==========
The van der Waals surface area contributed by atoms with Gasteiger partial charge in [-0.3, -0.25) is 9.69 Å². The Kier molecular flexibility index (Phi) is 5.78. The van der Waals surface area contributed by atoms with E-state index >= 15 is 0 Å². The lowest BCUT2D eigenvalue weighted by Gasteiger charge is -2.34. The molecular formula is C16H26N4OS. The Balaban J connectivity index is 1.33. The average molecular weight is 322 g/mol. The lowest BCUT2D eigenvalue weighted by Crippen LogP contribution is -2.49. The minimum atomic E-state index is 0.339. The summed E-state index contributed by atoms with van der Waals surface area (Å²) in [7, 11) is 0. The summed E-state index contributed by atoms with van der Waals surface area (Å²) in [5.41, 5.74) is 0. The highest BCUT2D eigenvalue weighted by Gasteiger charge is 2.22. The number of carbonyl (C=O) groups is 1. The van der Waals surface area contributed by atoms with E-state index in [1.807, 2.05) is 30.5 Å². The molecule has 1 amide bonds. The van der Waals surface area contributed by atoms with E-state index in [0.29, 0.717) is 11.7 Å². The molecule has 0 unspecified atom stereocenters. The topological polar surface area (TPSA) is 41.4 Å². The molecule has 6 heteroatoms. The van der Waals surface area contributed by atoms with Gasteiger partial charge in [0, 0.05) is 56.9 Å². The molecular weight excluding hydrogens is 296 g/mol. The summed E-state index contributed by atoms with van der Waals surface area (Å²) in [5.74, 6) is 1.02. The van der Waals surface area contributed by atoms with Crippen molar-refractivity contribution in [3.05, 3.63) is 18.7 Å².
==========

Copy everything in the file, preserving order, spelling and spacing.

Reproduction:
The van der Waals surface area contributed by atoms with Gasteiger partial charge in [-0.3, -0.25) is 9.69 Å². The Kier molecular flexibility index (Phi) is 5.78. The van der Waals surface area contributed by atoms with E-state index >= 15 is 0 Å². The lowest BCUT2D eigenvalue weighted by Gasteiger charge is -2.34. The molecular formula is C16H26N4OS. The Balaban J connectivity index is 1.33. The average molecular weight is 322 g/mol. The lowest BCUT2D eigenvalue weighted by Crippen LogP contribution is -2.49. The minimum atomic E-state index is 0.339. The summed E-state index contributed by atoms with van der Waals surface area (Å²) in [7, 11) is 0. The summed E-state index contributed by atoms with van der Waals surface area (Å²) in [5.41, 5.74) is 0. The highest BCUT2D eigenvalue weighted by Gasteiger charge is 2.22. The number of carbonyl (C=O) groups is 1. The van der Waals surface area contributed by atoms with E-state index in [1.807, 2.05) is 30.5 Å². The molecule has 1 amide bonds. The van der Waals surface area contributed by atoms with E-state index in [0.29, 0.717) is 11.7 Å². The molecule has 0 unspecified atom stereocenters. The topological polar surface area (TPSA) is 41.4 Å². The molecule has 6 heteroatoms. The van der Waals surface area contributed by atoms with Gasteiger partial charge in [0, 0.05) is 56.9 Å². The molecular weight excluding hydrogens is 296 g/mol. The summed E-state index contributed by atoms with van der Waals surface area (Å²) in [5.74, 6) is 1.02. The van der Waals surface area contributed by atoms with Crippen molar-refractivity contribution in [3.05, 3.63) is 18.7 Å².